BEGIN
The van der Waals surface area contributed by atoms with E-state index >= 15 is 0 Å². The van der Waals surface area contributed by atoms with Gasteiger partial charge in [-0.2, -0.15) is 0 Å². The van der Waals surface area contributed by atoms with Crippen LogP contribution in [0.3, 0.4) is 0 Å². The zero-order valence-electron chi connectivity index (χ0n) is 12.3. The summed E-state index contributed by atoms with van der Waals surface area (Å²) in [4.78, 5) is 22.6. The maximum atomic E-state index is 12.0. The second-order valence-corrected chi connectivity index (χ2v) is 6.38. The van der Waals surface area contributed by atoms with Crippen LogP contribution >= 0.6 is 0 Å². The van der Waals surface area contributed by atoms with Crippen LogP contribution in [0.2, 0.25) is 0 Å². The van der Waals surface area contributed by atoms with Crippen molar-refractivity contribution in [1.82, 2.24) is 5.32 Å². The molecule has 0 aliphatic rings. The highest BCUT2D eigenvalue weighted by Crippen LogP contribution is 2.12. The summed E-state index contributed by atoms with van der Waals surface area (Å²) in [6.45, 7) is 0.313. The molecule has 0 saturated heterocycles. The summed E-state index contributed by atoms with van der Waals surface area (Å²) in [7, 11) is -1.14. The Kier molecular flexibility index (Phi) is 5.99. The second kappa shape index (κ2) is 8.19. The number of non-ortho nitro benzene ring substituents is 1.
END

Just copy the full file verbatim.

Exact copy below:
The van der Waals surface area contributed by atoms with E-state index >= 15 is 0 Å². The van der Waals surface area contributed by atoms with Gasteiger partial charge in [-0.2, -0.15) is 0 Å². The van der Waals surface area contributed by atoms with Crippen LogP contribution in [0.3, 0.4) is 0 Å². The zero-order valence-electron chi connectivity index (χ0n) is 12.3. The summed E-state index contributed by atoms with van der Waals surface area (Å²) in [4.78, 5) is 22.6. The maximum atomic E-state index is 12.0. The second-order valence-corrected chi connectivity index (χ2v) is 6.38. The van der Waals surface area contributed by atoms with Crippen LogP contribution >= 0.6 is 0 Å². The van der Waals surface area contributed by atoms with Crippen LogP contribution in [0.2, 0.25) is 0 Å². The van der Waals surface area contributed by atoms with Crippen molar-refractivity contribution in [1.82, 2.24) is 5.32 Å². The molecule has 0 aliphatic rings. The highest BCUT2D eigenvalue weighted by Crippen LogP contribution is 2.12. The summed E-state index contributed by atoms with van der Waals surface area (Å²) in [6.45, 7) is 0.313. The molecule has 0 saturated heterocycles. The summed E-state index contributed by atoms with van der Waals surface area (Å²) in [7, 11) is -1.14. The Kier molecular flexibility index (Phi) is 5.99. The second kappa shape index (κ2) is 8.19. The number of non-ortho nitro benzene ring substituents is 1.